Yeah, and I think the challenge is, and I like doing this, is if you can get up with an acoustic and make those Bubblegum songs be still compelling. I think that’s the biggest stretch musically in my career is the acoustic foundation and what they became. So yeah, I think it’s really neat to try to make a gentle, beautiful version of “Bubblegum.” And “Private First Class” becomes more of like a Pete Seeger song or something like a Woody Guhtrie song. It’s a protest song when you play it that way. It’s folk rock. And I have no real problem with that. Folk and punk rock aren’t that far apart in terms of what forms them, the spirit. It’s just about how they get dressed up.
I remember in Buffalo when you said that you’d been meaning to retire “No Time Flat” but a lot of the song was still relevant. What do you think about that song is still true?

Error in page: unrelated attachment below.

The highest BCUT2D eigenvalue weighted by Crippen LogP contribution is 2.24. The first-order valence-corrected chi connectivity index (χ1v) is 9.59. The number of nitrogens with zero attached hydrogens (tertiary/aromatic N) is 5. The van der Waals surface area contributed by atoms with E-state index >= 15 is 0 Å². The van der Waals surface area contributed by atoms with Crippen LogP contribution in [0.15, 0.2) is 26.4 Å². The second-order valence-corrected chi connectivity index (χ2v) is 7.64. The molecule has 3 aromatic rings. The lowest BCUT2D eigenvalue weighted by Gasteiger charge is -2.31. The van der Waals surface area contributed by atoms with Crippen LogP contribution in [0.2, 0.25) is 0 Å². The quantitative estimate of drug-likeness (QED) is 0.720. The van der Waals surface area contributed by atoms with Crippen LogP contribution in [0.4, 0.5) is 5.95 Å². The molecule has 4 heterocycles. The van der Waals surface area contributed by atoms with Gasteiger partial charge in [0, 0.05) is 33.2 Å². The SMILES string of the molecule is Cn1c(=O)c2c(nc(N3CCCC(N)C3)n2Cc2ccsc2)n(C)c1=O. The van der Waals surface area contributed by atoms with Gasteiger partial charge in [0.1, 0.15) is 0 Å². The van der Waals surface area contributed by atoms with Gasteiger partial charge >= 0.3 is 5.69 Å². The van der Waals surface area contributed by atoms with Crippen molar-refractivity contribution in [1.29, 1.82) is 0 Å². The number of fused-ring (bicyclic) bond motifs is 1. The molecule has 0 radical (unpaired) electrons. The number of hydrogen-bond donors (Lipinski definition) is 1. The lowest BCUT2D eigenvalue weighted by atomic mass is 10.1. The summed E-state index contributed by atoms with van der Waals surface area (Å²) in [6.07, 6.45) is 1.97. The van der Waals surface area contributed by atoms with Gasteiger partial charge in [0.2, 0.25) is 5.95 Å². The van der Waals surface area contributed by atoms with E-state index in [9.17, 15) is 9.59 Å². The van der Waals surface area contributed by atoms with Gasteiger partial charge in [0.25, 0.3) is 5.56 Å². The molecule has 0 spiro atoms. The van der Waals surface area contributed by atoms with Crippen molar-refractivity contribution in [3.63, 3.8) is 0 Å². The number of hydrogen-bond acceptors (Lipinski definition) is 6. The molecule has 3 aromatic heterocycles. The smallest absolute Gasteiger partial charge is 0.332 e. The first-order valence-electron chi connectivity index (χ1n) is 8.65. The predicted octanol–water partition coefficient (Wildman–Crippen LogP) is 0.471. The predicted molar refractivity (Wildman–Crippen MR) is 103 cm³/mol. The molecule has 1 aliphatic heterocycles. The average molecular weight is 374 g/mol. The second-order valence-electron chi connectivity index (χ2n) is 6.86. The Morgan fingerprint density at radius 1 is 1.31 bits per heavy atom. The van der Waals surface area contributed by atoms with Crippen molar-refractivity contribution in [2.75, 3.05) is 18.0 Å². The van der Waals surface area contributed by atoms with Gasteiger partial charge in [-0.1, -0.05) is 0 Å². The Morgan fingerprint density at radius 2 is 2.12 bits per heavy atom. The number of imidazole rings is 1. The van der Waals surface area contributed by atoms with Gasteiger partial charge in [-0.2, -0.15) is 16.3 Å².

Well, I think we’re literally still involved in both of those entanglements [the wars in Iraq and Afghanistan]. Whether we’ve pulled troops or not, there’s an aspect of that which becomes cosmetic. And also, it’s kind of like if you walked into a room in a neighbor’s house and broke everything in the room and sat there and didn’t let your neighbor in for ten years. Then one day you got up and said, “Alright, I’m out” but didn’t fix anything in the room that you broke. I mean that’s kind of what we did. You know it’s funny that I’m talking to you in the lobby of a hotel and there’s big flagpole with an American flag and a proud eagle on top, while I say all of this [laughs]. But anyways, it’s not clean and resolved. And I still feel the same way I felt, and the thing that’s maybe more true about that song now is the embarrassing lack of real debate and dialogue between what passes as the two polls in American political conversation. I think that’s actually gotten simultaneously more absurd and less substantive in the last ten years. The whole Democrat and Republican thing is so Goddamn embarrassing. That, to me, is the stuff in that song that feels relevant. There may be specific references in that song that are a little dated, but it still feels like it could be written now with some things moved around.